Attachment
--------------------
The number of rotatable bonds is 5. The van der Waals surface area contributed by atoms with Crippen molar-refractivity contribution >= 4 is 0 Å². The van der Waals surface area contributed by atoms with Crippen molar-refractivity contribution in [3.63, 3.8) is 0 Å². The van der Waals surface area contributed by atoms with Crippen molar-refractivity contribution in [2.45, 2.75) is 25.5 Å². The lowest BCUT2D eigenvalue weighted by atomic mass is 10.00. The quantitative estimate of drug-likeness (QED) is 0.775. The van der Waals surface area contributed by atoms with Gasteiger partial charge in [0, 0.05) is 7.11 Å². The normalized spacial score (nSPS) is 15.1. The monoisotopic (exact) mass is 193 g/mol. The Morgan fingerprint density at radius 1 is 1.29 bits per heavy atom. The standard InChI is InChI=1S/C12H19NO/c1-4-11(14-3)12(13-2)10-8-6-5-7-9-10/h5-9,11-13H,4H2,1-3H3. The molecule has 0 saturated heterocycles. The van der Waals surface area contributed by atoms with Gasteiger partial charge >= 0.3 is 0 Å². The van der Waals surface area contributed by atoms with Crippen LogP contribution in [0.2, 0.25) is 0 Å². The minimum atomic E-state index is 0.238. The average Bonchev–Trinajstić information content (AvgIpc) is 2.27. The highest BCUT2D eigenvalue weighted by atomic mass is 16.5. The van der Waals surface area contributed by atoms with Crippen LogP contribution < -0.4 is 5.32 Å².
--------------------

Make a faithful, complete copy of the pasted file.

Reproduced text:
The number of rotatable bonds is 5. The van der Waals surface area contributed by atoms with Crippen molar-refractivity contribution >= 4 is 0 Å². The van der Waals surface area contributed by atoms with Crippen molar-refractivity contribution in [3.63, 3.8) is 0 Å². The van der Waals surface area contributed by atoms with Crippen molar-refractivity contribution in [2.45, 2.75) is 25.5 Å². The lowest BCUT2D eigenvalue weighted by atomic mass is 10.00. The quantitative estimate of drug-likeness (QED) is 0.775. The van der Waals surface area contributed by atoms with Gasteiger partial charge in [0, 0.05) is 7.11 Å². The normalized spacial score (nSPS) is 15.1. The monoisotopic (exact) mass is 193 g/mol. The Morgan fingerprint density at radius 1 is 1.29 bits per heavy atom. The standard InChI is InChI=1S/C12H19NO/c1-4-11(14-3)12(13-2)10-8-6-5-7-9-10/h5-9,11-13H,4H2,1-3H3. The molecule has 0 saturated heterocycles. The van der Waals surface area contributed by atoms with Gasteiger partial charge >= 0.3 is 0 Å². The van der Waals surface area contributed by atoms with Crippen LogP contribution in [0.2, 0.25) is 0 Å². The minimum atomic E-state index is 0.238. The average Bonchev–Trinajstić information content (AvgIpc) is 2.27. The highest BCUT2D eigenvalue weighted by atomic mass is 16.5. The van der Waals surface area contributed by atoms with Crippen LogP contribution < -0.4 is 5.32 Å².